The 5 most in-demand tech skills of 2024

The 5 most in-demand tech skills of 2024

Posted February 19, 2024

In a cooling market, one thing has remained hot: demand for candidates with hard-to-find skillsets. If you’re looking to put your best foot forward with employers this year, it may be time to upskill in one of these coveted competencies. Discover the top 5 in-demand tech skills for 2024 below:

1. Cybersecurity

With cyberattacks on the rise, the need for cybersecurity professionals who can shore up company systems is only growing – however, the availability of this talent is scarce. It’s estimated that there is a shortfall of 3.4 million cybersecurity candidates globally. Talent cybersecurity recruitment expert, Elliott Howard notes that “There have been supply and demand issues for cyber resources for a number of years, and the recent high-profile cyber incidents have further exacerbated this. Demand from our clients has definitely increased as they look to build up their existing cyber teams and defences.”

There are currently over two million cyberattacks recorded per year, and by 2025, these attacks are estimated to have a global cost of $10.5 trillion – a significant increase from the $3 trillion reported in 2015. With cyberattacks on the up, companies are recognising that now, more than ever, securing their systems needs to be a top priority. Talent Melbourne Managing Director, Simon Yeung, shares that “with the persistent threat of cyberattacks, businesses will invest heavily in robust cybersecurity measures to safeguard their data, systems, and customer information. This includes advanced threat detection, identity management, encryption technologies, and employee cybersecurity training.” All of this seeing the demand for cyber skillsets grow.

Uncover more about the latest in cybersecurity in our Cybersecurity Hiring Market Snapshot here.

2. Artificial Intelligence

As AI takes off, the need for talent who understand the ins and outs of this cutting-edge tech is higher than ever. Data reveals that the demand for AI skills has increased five-fold since 2015. As companies continue to adopt this technology and cybercriminals increasingly leverage AI tools to develop more sophisticated attacks, demand is only set to increase for those with competencies in machine learning, data science, natural language processing (NLP), and beyond. In fact, it’s predicted that by 2025, 97 million new AI-related roles will be created, however, the supply of talent simply isn’t there yet – in the US and UK, 51% of organisations note that they currently don’t have enough appropriately skilled employees in-house to execute their AI strategy, while 20% of this group expects it will be a challenge to recruit the right talent. Additionally, in Australia alone, it’s estimated that the country will need over 160,000 new AI professionals by 2030 to meet industry needs. Anthony Tockar, Data & AI Practice Lead at Talent’s project delivery company, Avec, notes “the convergence of GenAi and cybersecurity heralds a new era where automated attacks are not just relentless, but cunningly intelligent. As such, AI can craft threats that combine brute force with strategic acumen, demanding a proactive and sophisticated response from our cyber defences”. This response isn’t possible with the right people on board, driving significant demand for AI and cyber professionals.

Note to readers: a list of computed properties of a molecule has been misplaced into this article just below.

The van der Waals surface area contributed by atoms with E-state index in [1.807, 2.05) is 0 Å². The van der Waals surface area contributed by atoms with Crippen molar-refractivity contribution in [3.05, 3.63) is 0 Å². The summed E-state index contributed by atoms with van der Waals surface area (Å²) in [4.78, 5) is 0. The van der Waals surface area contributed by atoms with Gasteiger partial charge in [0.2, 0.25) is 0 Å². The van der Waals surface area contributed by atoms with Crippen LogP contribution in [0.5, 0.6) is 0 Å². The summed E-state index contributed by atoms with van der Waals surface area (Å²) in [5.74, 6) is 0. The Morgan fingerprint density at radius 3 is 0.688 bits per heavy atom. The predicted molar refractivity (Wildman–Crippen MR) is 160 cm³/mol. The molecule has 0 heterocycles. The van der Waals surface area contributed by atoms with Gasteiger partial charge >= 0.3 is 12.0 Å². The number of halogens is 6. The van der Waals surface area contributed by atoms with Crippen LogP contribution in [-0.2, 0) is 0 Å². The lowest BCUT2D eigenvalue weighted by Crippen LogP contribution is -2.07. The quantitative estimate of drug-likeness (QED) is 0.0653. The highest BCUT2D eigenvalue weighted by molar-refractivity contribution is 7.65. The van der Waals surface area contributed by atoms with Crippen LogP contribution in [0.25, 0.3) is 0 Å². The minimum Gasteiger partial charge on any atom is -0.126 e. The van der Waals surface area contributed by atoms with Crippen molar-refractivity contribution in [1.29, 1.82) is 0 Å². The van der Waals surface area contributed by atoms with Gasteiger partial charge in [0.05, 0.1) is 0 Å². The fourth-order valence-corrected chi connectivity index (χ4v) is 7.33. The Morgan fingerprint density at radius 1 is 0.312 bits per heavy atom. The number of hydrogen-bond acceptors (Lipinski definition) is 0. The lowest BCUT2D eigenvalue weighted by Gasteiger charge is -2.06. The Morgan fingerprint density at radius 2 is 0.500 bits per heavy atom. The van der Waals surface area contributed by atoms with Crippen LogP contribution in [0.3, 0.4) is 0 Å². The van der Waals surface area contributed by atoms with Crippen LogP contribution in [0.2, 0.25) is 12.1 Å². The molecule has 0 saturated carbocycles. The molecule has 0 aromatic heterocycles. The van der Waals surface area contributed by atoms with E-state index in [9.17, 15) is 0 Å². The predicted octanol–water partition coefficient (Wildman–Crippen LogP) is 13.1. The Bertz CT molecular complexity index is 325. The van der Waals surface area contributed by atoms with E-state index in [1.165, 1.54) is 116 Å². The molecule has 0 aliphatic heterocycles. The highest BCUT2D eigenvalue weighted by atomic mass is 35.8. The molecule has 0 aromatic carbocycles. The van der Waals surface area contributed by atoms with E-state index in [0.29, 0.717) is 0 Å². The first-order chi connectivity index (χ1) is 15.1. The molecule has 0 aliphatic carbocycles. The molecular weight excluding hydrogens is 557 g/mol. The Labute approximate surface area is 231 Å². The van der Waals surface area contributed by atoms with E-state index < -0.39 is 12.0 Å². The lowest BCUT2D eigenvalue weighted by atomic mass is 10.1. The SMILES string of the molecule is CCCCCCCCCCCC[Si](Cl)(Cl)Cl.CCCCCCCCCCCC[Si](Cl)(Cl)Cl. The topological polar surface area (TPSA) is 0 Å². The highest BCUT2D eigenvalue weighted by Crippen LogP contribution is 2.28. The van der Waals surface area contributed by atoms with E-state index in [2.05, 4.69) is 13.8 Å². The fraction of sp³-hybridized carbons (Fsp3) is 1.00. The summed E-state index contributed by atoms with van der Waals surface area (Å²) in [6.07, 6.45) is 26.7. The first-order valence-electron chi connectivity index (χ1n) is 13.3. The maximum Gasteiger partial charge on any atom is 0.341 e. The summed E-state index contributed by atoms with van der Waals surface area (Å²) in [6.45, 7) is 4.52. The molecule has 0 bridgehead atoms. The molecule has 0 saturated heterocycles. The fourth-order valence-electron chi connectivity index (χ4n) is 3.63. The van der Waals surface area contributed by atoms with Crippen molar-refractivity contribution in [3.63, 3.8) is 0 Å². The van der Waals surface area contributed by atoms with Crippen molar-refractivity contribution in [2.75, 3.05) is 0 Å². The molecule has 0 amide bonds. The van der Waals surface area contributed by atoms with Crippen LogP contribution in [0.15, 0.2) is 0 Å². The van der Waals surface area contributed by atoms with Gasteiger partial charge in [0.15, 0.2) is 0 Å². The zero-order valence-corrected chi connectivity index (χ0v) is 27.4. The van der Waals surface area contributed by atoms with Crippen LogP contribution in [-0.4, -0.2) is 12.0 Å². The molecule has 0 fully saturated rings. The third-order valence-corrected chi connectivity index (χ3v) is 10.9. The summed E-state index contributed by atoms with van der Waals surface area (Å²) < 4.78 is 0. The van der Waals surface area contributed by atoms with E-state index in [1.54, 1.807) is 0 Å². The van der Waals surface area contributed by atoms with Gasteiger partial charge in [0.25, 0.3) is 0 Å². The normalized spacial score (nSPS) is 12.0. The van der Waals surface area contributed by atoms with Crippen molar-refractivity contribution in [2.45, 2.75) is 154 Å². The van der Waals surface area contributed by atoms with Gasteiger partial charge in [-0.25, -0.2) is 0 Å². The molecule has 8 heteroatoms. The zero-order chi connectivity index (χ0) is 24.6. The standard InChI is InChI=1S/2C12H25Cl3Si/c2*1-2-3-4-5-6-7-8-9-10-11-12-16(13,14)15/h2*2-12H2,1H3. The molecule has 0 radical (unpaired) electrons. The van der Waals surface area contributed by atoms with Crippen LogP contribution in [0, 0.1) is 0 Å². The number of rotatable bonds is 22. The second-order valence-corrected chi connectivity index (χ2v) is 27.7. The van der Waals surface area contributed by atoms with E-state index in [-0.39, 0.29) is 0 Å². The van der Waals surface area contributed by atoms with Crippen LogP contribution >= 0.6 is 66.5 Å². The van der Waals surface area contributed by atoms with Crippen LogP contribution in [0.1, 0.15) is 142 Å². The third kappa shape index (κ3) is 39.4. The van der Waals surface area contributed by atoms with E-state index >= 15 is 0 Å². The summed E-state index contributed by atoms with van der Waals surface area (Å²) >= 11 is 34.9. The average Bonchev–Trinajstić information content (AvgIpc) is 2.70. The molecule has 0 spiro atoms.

Check out our More Than Money Salary Guide 2024 for more exclusive hiring market insights.

3. Data Analysis

Data is everything, so it’s no surprise that this makes the list of top skillsets for 2024. As companies increasingly leverage the power of big data to extract valuable insights about their customers alongside intel about business performance, professionals capable of analysing this information are needed more than ever – especially since it’s projected that the number of jobs requiring data science skills will grow by almost 28% by 2026.

According to Talent North America CEO, Colin Etheridge, “Cloud Security and Data Analytics opportunities have seen high demand over the past year, and are two of the most in-demand skills.” Talent Melbourne Managing Director, Simon Yeung, also notes that across 2024 “data-driven decision-making will remain a priority. Companies will invest in advanced analytics tools, big data management, and business intelligence platforms to derive actionable insights and drive strategic initiatives.” All of which meaning that opportunities for those with data skills is only on the up.

Insights from LinkedIn also reveal that the top industries seeking out and employing professionals with data skillsets are Information Technology & Services, Healthcare, Higher Education, and Financial Services. So, if you’re looking to develop your skills in this space, you can have your pick of the bunch when it comes to the sector you’re seeking to work in.

4. Cloud Computing

As companies continue to move their systems to the cloud – think the increased uptake of cloud-based systems in Higher Education to facilitate student management and digitised learning, or large Financial Services players migrating their systems to enhance the digital customer experience – the need for skilled cloud talent is on the up. Talent Sydney recruitment expert, Majella Sanders comments that “Many universities are assessing their enterprise systems including their ERP and cloud platforms, student systems and cybersecurity. As such, there is significant demand for data specialists, ERP specialists cloud platform specialists, and integration and migration specialists”.